The orders of your Serenity, which reached me in your missives of the 1st and 8th ult were executed by me this morning, when I gave a circumstantial account to his Majesty of what had been done by the Spanish ministers since the settlement of the peace in Spain, not only on your Serenity's frontier on the mainland, but also recently at sea by the duke of Ossuna. I mentioned the delay and procrastination to which the surrender of Vercelli and of the galleys and their cargoes had been subjected, and added such comment as I deemed necessary to convince his Majesty that similar proceedings offorded small hope of peace, in order that he might the more readily prepare to make such declarations and remonstrances as were of yore most readily promised by him in the event of their becoming necessary. The king listened to me attentively and said that before seeing me he had thought fit to hear the ambassadors of Spain and France; that he spoke to the former openly, telling him that he marvelled vastly that the king, who on every account is so great and powerful, should, by acting so differently from his promises diminish the extreme reliance due to his word, and that if ministers, whose appointments proceeded from him alone, act thus with impunity, it must appear to the whole world, either that there must be an understanding between them and his Majesty, or that they have utterly renounced the obedience due to their sovereign. He added that the best way for the king to exculpate himself in the eyes of the world from similar acts would be to send the duke of Ossuna in person (he being in fact a madman) handcuffed to Venice. That he himself had several times acted thus when in Scotland, sending his officials who had molested the English borders without orders, in this form to the Queen for her to punish them, in order to remove any suspicion she might otherwise have entertained of his being privy to their misdemeanours. To this the ambassador replied that the peace would assuredly be carried into effect, that the king willed and commanded it, nor could any fears be entertained of the non-execution of what had been agreed to in Spain. The proceedings of Don Pedro of Toledo on the confines of your Serenity had merely for object to avert the fall of Gradisca, which was then unable to hold out any longer and that what the duke of Ossuna had done could only be attributed to his own individual caprice, since neither the Viceroy of Sicily nor the other Spanish ministers had chosen to associate themselves with his projects. He added that by this time the whole would assuredly be at an end, to the satisfaction of all parties. That subsequently when he asked the French ambassador what he thought of these fresh doings of the Spaniards, he shrugged his shoulders and knew not what to say, and when his Majesty followed up his enquiry by saying, What will your king do now that he has declared himself and that he has so pledged his honour? The ambassador made answer that should the Spaniards not perform their promises, but continue to molest and ravage Italy, his king would assuredly move his forces and make war on the Catholic king, it not being in his power to do otherwise. Upon this the king told him that he on his part would not fail to do what was becoming, and to me his Majesty added, I have again written into Spain to my ambassador to obtain positive information from the king concerning his intentions about Italy, telling him plainly that if matters proceed thus, he cannot desert his friends, and by declaring himself, will prove the reliance which those who treat with him may place in his promises.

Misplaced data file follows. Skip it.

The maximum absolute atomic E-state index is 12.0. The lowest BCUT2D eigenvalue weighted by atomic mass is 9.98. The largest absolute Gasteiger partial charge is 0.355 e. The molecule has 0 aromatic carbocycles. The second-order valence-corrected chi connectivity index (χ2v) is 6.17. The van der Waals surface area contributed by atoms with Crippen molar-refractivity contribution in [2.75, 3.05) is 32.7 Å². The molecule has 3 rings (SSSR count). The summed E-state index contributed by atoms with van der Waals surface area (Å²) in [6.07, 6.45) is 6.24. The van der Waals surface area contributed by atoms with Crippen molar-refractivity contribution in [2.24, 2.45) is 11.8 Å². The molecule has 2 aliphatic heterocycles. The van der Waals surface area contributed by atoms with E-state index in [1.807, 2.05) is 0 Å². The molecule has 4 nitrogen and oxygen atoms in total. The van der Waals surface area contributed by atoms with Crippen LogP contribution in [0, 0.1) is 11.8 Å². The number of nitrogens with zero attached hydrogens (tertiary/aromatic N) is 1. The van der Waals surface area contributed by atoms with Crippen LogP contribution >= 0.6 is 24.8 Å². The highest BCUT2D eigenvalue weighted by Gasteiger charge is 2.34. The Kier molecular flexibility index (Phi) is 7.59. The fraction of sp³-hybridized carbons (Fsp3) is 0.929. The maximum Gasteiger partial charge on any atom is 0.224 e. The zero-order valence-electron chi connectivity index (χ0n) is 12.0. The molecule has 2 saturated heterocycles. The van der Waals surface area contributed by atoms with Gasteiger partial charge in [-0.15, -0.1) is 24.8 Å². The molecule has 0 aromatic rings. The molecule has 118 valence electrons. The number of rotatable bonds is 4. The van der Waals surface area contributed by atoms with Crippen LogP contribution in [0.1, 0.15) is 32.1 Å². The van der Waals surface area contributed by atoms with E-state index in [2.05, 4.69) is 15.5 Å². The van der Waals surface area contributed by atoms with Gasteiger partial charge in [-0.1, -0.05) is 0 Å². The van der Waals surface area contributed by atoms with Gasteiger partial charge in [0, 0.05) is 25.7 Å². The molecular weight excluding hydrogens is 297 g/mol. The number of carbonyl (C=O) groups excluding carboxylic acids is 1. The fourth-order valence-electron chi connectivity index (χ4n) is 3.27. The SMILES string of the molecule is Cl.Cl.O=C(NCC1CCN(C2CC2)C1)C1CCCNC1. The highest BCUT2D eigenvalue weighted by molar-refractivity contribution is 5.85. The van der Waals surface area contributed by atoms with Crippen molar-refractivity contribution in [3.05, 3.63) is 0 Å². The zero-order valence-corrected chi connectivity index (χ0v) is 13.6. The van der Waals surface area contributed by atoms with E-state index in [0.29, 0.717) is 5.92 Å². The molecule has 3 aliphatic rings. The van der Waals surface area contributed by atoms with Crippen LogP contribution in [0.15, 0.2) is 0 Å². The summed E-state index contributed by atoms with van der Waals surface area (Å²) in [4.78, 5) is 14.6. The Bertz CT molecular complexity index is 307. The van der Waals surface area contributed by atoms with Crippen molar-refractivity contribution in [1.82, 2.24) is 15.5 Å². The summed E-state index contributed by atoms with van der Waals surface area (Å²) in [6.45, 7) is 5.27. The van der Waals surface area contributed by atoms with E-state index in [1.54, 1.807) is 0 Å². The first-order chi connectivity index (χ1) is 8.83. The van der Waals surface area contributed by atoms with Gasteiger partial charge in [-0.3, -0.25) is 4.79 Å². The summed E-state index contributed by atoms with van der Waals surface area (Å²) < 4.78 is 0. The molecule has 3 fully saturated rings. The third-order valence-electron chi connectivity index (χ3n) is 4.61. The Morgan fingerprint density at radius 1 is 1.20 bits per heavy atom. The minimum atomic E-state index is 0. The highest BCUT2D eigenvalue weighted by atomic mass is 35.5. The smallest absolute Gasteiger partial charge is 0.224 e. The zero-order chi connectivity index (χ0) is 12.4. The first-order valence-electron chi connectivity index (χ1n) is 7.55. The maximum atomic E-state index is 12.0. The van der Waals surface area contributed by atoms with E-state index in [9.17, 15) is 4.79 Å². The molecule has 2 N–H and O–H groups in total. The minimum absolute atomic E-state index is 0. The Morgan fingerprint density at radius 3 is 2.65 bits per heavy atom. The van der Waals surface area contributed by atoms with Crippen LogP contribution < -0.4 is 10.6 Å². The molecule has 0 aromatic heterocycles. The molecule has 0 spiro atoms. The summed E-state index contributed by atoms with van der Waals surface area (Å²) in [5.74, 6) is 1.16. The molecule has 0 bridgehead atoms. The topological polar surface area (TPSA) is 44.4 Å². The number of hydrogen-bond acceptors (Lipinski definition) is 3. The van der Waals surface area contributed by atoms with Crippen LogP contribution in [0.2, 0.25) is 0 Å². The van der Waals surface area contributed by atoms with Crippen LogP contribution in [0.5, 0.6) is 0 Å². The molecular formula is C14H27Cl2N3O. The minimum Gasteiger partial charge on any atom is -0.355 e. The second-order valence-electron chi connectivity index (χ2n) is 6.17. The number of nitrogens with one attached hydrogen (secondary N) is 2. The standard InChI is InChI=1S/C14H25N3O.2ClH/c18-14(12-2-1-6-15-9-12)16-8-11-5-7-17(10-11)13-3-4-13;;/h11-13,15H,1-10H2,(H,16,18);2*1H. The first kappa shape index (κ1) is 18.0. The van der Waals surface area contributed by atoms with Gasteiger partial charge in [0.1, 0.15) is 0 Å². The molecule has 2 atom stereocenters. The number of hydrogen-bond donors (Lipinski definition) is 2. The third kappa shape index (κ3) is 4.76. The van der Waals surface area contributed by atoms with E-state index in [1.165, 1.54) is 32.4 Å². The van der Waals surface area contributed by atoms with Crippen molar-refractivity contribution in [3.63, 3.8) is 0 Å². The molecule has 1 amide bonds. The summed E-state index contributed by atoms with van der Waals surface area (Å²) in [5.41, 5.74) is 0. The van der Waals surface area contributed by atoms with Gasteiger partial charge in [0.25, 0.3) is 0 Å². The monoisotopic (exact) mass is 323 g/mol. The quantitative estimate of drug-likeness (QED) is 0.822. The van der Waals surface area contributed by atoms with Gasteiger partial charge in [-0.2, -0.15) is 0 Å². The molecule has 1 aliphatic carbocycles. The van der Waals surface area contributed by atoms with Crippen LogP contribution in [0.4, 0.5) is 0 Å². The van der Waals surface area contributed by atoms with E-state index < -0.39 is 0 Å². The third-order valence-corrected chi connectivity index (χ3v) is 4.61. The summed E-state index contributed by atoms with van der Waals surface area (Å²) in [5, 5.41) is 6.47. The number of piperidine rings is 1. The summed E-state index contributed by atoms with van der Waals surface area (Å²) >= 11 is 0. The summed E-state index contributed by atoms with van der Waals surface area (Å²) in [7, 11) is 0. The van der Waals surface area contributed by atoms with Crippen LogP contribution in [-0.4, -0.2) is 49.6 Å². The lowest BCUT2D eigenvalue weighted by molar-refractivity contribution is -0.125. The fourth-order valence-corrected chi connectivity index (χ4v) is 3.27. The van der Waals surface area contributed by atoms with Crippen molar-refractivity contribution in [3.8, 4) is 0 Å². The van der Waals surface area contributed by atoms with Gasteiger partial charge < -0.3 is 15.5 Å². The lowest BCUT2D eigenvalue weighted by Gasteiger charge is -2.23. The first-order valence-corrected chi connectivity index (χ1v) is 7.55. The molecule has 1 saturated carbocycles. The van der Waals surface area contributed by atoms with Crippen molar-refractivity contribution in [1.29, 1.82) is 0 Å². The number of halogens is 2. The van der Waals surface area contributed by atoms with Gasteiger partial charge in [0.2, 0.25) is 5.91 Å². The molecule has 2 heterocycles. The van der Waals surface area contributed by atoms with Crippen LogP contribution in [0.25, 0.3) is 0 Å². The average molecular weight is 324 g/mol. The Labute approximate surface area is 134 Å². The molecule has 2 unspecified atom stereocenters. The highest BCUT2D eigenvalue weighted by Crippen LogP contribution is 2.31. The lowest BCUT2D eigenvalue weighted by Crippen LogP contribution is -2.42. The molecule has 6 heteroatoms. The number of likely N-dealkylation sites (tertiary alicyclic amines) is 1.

His Majesty then expressed to me in warm language how desirous he was of obliging the republic, saying that he should wait to hear from Spain the result of these present affairs, which could assuredly not remain in their actual posture, and that he would then not merely declare himself, but do whatever else might prove for the service of your Excellencies.